questionswhat is a good soil mixture for my garden?

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I am no expert (barely even an amateur), but AFAIK you will have to provide some additional information for anyone to be able to answer this. For example, I live in zone 8b, on a high desert mesa, which means high altitude, high temperatures, very arid climate, frequent wind and sand storms, infrequent rainfall and very strong sun. I live about halfway up the mountain, which means sandy soil on top and caliche below. I live on the eastern face of the mountain, which means lots of morning sun and little afternoon sun, as the sun sets behind the mountain and the mountain's shadow passes over me several hours before nightfall. So far the only thing I have really been successful in planting has been a pistache tree, which I selected because it is native to the mountains in Israel. I have some thriving volunteer plants which I owe to the local birds as well.

Get your zone here: http://www.garden.org/zipzone/

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Um it's a pretty small garden. I'm not trying to figure out how to terraform Mars.

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I have had great results using Foxfarm Ocean Forrest. It is pretty expensive but works great. It has worm castings, some sort of peat moss and lots of great, organic nutrients. But, it is likely prohibitively expensive to have shipped so if you don't have a local store that carries it, you may be out of luck. It is marketed as potting soil but I've used it in-ground.
http://foxfarmfertilizer.com/item/ocean-forest-potting-soil.html

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@dogbountyhunter1: I am just saying that if you are gardening in the ground (as opposed to container gardening), you'd need different soil builders in Phoenix than in Boston.

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We have a small raised garden bed and have had good success with using topsoil with some peat mixed in, some bagged compost, and just a little sand since our soil here is mostly clay. We will put in some ash from the charcoal grill and egg shells too. Everything (various tomatoes, pole beans, jalapenos, bell peppers, banana peppers, sweet potatoes, lettuce, green onions, watermelon, herbs, etc, etc, etc) has grown marvelously these last couple of years.

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Composting is wonderful to do and fantastic for your garden. Easy too !
Banana peels especially good. Adds potassium to your soil. My mother saves those separate. When they are all nasty black she grinds 'em up and feeds them to her roses. Works magic.

!t doesn't have to get super complicated. But what's already there does make a difference. We have a cooperative extension connected to Cornell and they will test your soil for you.There might be something like that near you ? Maybe not connected to Cornell , but some sort of agency. For example if your soil's ph is not right for growing veggies. That sort of thing.
So then you mix in stuff that makes it more acidic or alkaline. Soil testing is a wonderful tool.

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Composting is awesome but it would take to long to get ready if you were planning on planting this spring. Easiest thing is go to any home improvement store in your area. In the lawn and garden section you'll find different soil amendment products that are already geared for your area. You can get 2 cubic foot volume bags of miracle grow garden soil mix for about $7.00-$8.00 a bag. If your garden is pretty small, this will work the best for you.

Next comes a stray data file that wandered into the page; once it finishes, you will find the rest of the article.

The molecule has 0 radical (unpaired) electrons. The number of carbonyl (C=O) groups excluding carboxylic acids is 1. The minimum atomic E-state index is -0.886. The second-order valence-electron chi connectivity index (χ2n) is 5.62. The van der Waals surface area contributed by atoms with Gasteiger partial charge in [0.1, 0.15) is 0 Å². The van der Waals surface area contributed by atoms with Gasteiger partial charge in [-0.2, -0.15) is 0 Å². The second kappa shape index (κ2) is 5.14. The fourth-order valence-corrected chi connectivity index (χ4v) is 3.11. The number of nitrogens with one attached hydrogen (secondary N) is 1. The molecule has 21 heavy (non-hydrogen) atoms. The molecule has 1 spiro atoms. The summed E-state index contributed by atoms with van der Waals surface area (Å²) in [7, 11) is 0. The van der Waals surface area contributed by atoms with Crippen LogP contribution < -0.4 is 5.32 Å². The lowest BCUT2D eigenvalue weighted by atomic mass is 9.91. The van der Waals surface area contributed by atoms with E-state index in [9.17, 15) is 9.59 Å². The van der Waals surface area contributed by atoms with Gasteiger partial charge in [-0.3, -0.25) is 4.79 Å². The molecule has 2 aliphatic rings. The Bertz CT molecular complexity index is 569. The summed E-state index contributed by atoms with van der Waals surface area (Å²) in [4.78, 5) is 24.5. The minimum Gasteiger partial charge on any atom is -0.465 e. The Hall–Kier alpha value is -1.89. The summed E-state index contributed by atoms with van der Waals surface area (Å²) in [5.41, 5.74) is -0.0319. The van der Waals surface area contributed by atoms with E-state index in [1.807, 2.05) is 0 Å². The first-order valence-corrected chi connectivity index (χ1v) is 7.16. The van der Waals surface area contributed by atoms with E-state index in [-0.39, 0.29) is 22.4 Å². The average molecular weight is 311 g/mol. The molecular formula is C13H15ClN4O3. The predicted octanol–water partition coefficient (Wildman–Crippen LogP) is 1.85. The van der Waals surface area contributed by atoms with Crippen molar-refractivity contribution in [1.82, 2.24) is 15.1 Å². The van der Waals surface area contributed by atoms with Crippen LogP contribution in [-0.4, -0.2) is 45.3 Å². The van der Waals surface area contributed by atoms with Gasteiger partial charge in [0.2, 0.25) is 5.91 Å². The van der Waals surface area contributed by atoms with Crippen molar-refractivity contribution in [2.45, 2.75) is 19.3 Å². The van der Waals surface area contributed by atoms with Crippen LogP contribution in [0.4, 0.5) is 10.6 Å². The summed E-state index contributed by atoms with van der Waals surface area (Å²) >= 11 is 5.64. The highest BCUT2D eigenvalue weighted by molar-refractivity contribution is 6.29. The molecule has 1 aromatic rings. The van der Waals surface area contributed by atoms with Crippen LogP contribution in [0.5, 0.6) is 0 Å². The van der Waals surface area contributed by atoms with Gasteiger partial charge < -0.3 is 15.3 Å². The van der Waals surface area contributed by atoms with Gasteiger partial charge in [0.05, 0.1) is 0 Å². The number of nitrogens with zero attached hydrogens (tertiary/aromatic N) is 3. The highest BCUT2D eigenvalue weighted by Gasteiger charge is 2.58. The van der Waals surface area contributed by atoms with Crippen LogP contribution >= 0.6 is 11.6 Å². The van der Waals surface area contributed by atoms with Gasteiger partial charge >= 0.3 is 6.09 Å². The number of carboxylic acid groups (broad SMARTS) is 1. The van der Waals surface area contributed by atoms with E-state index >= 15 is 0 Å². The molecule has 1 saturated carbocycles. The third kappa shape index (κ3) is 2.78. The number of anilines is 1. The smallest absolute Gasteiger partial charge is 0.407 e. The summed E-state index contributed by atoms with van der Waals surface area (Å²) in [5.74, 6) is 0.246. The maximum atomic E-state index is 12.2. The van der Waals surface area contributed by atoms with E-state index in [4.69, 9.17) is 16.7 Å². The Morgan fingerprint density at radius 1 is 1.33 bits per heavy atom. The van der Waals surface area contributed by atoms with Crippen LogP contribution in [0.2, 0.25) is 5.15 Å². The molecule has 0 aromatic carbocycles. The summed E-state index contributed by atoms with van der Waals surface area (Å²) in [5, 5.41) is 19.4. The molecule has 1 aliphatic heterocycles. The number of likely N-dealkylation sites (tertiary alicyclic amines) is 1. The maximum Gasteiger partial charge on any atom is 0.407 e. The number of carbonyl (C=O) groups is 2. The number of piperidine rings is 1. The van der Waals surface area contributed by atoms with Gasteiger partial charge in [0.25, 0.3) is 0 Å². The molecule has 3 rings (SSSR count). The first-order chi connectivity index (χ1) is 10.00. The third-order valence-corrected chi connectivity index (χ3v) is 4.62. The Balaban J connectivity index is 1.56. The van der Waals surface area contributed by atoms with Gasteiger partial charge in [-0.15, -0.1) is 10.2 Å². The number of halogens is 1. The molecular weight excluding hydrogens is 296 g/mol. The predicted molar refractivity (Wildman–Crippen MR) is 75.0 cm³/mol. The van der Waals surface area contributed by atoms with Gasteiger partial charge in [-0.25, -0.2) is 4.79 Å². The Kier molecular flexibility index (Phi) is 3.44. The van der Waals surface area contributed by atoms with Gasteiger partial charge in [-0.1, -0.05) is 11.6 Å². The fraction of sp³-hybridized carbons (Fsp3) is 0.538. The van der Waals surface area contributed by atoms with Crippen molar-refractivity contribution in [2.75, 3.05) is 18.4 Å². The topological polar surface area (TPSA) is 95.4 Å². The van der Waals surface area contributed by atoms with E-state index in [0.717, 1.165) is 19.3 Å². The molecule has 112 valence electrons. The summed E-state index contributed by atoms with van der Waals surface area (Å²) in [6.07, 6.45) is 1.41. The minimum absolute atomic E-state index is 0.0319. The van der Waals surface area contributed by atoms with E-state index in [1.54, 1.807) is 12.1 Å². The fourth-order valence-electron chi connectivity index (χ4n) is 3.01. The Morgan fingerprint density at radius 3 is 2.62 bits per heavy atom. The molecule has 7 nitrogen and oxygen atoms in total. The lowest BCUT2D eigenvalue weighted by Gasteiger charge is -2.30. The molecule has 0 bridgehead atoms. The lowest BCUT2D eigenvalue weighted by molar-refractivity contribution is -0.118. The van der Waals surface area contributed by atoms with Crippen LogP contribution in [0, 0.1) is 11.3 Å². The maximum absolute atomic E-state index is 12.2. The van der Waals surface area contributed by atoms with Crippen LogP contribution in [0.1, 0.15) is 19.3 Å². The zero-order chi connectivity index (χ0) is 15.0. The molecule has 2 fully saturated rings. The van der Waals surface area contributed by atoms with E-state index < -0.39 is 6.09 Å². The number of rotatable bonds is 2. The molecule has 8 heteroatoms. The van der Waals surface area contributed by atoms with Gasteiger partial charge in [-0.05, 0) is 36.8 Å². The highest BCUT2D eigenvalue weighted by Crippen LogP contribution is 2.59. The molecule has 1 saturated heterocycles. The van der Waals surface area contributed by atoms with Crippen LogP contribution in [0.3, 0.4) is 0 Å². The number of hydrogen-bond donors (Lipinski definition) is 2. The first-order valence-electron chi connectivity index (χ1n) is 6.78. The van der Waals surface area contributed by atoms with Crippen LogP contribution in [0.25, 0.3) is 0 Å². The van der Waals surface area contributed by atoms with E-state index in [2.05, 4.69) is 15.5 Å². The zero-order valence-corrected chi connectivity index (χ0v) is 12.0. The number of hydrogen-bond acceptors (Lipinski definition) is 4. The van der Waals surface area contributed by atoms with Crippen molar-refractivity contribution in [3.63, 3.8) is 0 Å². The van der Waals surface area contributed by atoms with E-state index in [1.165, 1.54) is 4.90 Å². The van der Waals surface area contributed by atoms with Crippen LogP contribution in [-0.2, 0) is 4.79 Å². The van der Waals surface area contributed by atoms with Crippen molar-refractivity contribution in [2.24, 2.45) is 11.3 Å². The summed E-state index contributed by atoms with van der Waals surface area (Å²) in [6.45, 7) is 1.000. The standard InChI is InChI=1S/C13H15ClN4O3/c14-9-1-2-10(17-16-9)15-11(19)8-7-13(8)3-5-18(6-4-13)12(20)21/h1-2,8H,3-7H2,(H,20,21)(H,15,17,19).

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@btalarczyk: Well it may be too late for this spring to make compost to use now, it is always a good time to start. In fact heat from warmer weather months speeds up the composting process. You can also take advantage of any leftover leaves, etc that are lurking in your yard from last fall. They're a great addition to the composting barrel.

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it depends on what you are trying to grow- i live in alabama, i send soil samples to auburn. there is a kit i can pick up for free at the courthouse. all it is is a baggie and a cardboard box about 5 inches by 5 inches by 4 inches. it comes with instructions telling you how to get a few soil samples from different areas of your garden area, so they can get a good idea of the overall makeup. you can list each item you want to plant. not all soil is good for all things- tomatoes like acidic soil for example, but many other plants don't- the kit allows you to list which plants you want to grow, and you'll back results of what needs to be adjusted to be optimum for each plant. when i got my results back, it told me what to add for each item, the recommendation for pecan trees suggested to add a lot of lime, not so much for the tomatoes. this will also help you know which fertilizer combo to buy- hope this helps! http://home.howstuffworks.com/question181.htm

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if you do not live in alabama, i am sure your local city courthouse also has something similar, or if not, try a co-op or gardening store, there is also a place a few miles from my house that does this, sometimes for free.... the place i sent my soil samples to in auburn only cost about $5 or so.

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Google Mel's mix. Part compost, vermiculite, and moss. Supposed to be amazing to grow things in. I am using a variant of it with some soil added in.